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State manufacturing turns corner

Minnesota exports topped $4.3 billion for the second quarter, up 19 percent over the same period a year ago, says Kathi Schaff, director of partnerships and business development for the Minnesota Chamber. She spoke Thursday to the Highway 2 West Manufacturers' Association meeting at the Sanford Center. Pioneer Photo/ Monte Draper

Minnesota manufacturers may be turning the corner from the Great Recession, but recovery will still take years, says a Minnesota Chamber official.

Manufacturing exports posted sales of $4.3 billion for the second quarter of 2010, up 19 percent over the same quarter in 2009 and approaching the sales level of 2008, Kathi Schaff, director of partnerships and business development for the Minnesota Chamber, said Thursday.

But Minnesota manufacturers, while creating 8,700 jobs since September 2009, have lost 100,000 jobs since 2000. It will take until 2015 to see the industry recover fully, and with new 21st century jobs, she said.

"A lot of those new jobs are mismatched skills," Schaff told a meeting of the Highway 2 West Manufacturers' Association, held at the Sanford Center. "We need to really work at getting a workforce that's going to be out there trained with those skills."

Training the next replacement is key, she said, as Minnesota's workforce ages and retires. New jobs in the 21st century require new skills, she added, and is a reason why K-12 reform is high on the Minnesota Chamber's 2011 legislative agenda.

"With the workers that we will need, we want to make sure Minnesota students that are coming out that there isn't the gap that there is now," Schaff said, referring to the gap in learning between white students and minority students. "We have changing demographics and the largest employment gains we're getting are with some of these demographic changes, and that's where the gap is."

Schaff said that "we really need to get all of our students coming out of there with excellence."

Manufacturers, by and large, are not having problems recruiting workers, she said, but those manufacturers seeking workers with specialty skills are having problems.

"Part of the difficulty is Minnesota's location," she said. But there are ways around that, such as the major pharmaceutical company in Baudette that advertises for workers in hunting and fishing magazines.

Basic manufacturing in Minnesota starts production here, and when it becomes marketable, usually the manufacturing moves elsewhere.

"When someone has a contract manufacturing, they'll do the product here and produce it initially," Schaff said. "When that product becomes garden variety where it's mass produced, a lot of that then is being shipped out, some outside of the United States."

With exports growing, Schaff sees that as a growing opportunity for Minnesota manufacturers.

"Companies that are recovering quicker are actually looking at global opportunities," she said. Two Minnesota companies recently attended a trade fair in Winnipeg, Manitoba, that featured 70 countries and one of those companies came back with 17 leads, she said.

High value and made-to-order products are also export opportunities for Minnesota manufacturers, she said. "We have rail equipment going to India and Singapore; we have semiconductors that are going to Japan and the Philippines. All of these international markets are looking at growth, especially where the middle class consumer population is growing."

Much of the research comes to the Minnesota Chamber through its Grow Minnesota program, where the Chamber visits with manufacturers and other businesses to help with recruitment, retention and expansion.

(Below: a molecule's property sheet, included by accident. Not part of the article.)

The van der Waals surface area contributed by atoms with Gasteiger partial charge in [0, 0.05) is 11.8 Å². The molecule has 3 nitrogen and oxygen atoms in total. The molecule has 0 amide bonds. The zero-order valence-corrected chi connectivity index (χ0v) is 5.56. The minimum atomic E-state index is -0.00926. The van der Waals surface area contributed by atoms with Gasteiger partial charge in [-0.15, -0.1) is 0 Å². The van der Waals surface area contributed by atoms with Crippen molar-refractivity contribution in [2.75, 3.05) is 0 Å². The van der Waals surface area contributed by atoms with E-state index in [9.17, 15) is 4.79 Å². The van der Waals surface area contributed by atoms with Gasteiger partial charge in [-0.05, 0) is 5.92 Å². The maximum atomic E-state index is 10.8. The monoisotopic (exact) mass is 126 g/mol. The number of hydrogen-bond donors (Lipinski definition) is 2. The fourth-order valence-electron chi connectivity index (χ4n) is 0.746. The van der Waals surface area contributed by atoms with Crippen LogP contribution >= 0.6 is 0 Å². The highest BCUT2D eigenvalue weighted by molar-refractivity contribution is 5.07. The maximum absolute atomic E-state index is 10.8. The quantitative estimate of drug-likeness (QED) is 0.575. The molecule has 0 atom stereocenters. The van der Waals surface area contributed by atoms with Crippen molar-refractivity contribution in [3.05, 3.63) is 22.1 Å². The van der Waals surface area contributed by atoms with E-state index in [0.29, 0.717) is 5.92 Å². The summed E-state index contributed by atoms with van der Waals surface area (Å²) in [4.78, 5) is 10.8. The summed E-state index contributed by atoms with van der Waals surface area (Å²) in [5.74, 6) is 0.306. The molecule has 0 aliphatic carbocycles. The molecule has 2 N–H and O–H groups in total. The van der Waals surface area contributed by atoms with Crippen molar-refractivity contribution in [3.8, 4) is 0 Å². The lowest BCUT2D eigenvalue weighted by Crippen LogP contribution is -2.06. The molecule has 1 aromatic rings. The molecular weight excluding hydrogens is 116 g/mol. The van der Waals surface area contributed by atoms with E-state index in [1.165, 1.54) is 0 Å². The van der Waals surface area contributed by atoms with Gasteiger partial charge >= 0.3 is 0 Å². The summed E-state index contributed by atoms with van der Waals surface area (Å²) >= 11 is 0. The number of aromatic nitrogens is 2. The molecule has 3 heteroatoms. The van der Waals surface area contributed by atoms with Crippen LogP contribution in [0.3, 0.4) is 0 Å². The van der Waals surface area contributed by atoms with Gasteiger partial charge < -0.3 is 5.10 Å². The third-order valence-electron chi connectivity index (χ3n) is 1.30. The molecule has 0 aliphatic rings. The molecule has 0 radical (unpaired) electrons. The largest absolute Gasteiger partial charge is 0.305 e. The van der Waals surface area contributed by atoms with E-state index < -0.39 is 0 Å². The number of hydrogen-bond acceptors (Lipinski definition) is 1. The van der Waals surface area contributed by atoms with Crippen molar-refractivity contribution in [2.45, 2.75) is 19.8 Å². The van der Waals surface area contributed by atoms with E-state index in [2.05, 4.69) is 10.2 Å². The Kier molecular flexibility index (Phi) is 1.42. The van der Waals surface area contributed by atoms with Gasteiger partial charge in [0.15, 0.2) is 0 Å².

The Chamber visited with 876 businesses in the last year. Grow Minnesota helped 108 companies retain 1,300 jobs, Schaff said.

The Highway 2 West Manufacturers' Association began in 2003 with quarterly meetings, with about 120 manufacturers and 50 resource sources located along the Highway 2 corridor. There were nearly 60 people at Thursday's meeting.

The association networks with others in the manufacturing community in northwest Minnesota in the areas of lean manufacturing, employee benefits and assistance available from various government agencies. Meetings are held throughout the region, and tours of manufacturers are often part of the agenda.

Thursday's meeting including a presentation of a new company "home grown" in Bemidji that is a precision pipe handling specialist. LaValley Industries manufactures the Deckhand, a boom attachment that safely grabs huge pipes and off loads them from trucks, such as was seen last winter with the Alberta Clipper pipeline work in the region.

Jason LaValley, company president and CEO, said he worked the pipeline for 10 years and wanted to develop a safer way to handle the big 42-inch pipes after seeing a coworker injured.

He penciled an idea one night, faxed it to his father, and LaValley, his father and grandfather spent several years in the family garage making the attachment.

"I put all my eggs in one basket and went for it," LaValley said.

The Deckhand saw field testing in Bemidji and now the pipeline companies are eager to use the product, he said. LaValley Industries has hired six employees in the past six months and now has a manufacturing contract with Caterpillar.

"One operator can work a lot of pipe with finesse," LaValley said, adding that an operator with a Deckhand can offload trucks 4-to-1 compared to the traditional method of a boom and cable with calipers.

"People ask why a pipe company here -- there is no oil in Minnesota," LaValley said. "But there are a lot of pipelines in Minnesota."

There are four pipeline contractors alone in the Bemidji area, he said.

Nationally, there is estimated some $193 billion to be spent on pipeline projects from 2011-15 on onshore work, he said.

"We're going to be there," LaValley said of his growing company.